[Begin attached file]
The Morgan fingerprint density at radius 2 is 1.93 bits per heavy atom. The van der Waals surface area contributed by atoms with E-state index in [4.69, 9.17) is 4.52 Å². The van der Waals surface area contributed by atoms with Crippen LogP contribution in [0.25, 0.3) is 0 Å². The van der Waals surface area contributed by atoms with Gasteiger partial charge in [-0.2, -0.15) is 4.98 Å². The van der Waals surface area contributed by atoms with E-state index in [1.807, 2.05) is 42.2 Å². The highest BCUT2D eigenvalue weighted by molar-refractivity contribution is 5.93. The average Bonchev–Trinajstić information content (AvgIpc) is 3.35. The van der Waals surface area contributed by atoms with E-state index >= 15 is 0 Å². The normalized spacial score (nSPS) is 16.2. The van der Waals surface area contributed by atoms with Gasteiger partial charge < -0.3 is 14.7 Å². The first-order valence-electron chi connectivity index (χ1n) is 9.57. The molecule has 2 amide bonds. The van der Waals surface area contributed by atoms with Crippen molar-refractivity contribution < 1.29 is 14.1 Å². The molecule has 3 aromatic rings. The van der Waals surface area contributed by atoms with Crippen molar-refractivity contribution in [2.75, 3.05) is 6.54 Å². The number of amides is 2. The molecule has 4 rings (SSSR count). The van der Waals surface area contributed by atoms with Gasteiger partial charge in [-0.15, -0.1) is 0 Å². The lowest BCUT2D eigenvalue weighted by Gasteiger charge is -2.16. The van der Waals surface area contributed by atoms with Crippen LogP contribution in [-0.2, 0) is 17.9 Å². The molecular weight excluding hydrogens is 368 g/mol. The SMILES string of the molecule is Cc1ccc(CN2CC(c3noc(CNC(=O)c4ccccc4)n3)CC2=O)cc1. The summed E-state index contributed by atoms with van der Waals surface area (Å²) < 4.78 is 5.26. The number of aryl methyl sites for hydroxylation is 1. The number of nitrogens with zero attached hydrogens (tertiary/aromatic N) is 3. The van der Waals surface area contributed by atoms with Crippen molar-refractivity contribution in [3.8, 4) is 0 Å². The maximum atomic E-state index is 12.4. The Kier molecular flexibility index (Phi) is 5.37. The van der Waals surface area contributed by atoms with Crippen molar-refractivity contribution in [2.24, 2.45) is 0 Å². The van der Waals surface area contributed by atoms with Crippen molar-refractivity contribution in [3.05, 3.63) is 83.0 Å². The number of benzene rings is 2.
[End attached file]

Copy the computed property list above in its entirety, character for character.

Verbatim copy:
The Morgan fingerprint density at radius 2 is 1.93 bits per heavy atom. The van der Waals surface area contributed by atoms with E-state index in [4.69, 9.17) is 4.52 Å². The van der Waals surface area contributed by atoms with Crippen LogP contribution in [0.25, 0.3) is 0 Å². The van der Waals surface area contributed by atoms with Gasteiger partial charge in [-0.2, -0.15) is 4.98 Å². The van der Waals surface area contributed by atoms with E-state index in [1.807, 2.05) is 42.2 Å². The highest BCUT2D eigenvalue weighted by molar-refractivity contribution is 5.93. The average Bonchev–Trinajstić information content (AvgIpc) is 3.35. The van der Waals surface area contributed by atoms with E-state index >= 15 is 0 Å². The normalized spacial score (nSPS) is 16.2. The van der Waals surface area contributed by atoms with Gasteiger partial charge < -0.3 is 14.7 Å². The first-order valence-electron chi connectivity index (χ1n) is 9.57. The molecule has 2 amide bonds. The van der Waals surface area contributed by atoms with Crippen molar-refractivity contribution < 1.29 is 14.1 Å². The molecule has 3 aromatic rings. The van der Waals surface area contributed by atoms with Crippen molar-refractivity contribution in [2.75, 3.05) is 6.54 Å². The number of amides is 2. The molecule has 4 rings (SSSR count). The van der Waals surface area contributed by atoms with Gasteiger partial charge in [-0.15, -0.1) is 0 Å². The lowest BCUT2D eigenvalue weighted by Gasteiger charge is -2.16. The van der Waals surface area contributed by atoms with Crippen LogP contribution in [-0.2, 0) is 17.9 Å². The molecular weight excluding hydrogens is 368 g/mol. The SMILES string of the molecule is Cc1ccc(CN2CC(c3noc(CNC(=O)c4ccccc4)n3)CC2=O)cc1. The summed E-state index contributed by atoms with van der Waals surface area (Å²) < 4.78 is 5.26. The number of aryl methyl sites for hydroxylation is 1. The number of nitrogens with zero attached hydrogens (tertiary/aromatic N) is 3. The van der Waals surface area contributed by atoms with Crippen molar-refractivity contribution in [3.8, 4) is 0 Å². The maximum atomic E-state index is 12.4. The Kier molecular flexibility index (Phi) is 5.37. The van der Waals surface area contributed by atoms with Crippen molar-refractivity contribution in [2.24, 2.45) is 0 Å². The van der Waals surface area contributed by atoms with Crippen molar-refractivity contribution in [3.05, 3.63) is 83.0 Å². The number of benzene rings is 2.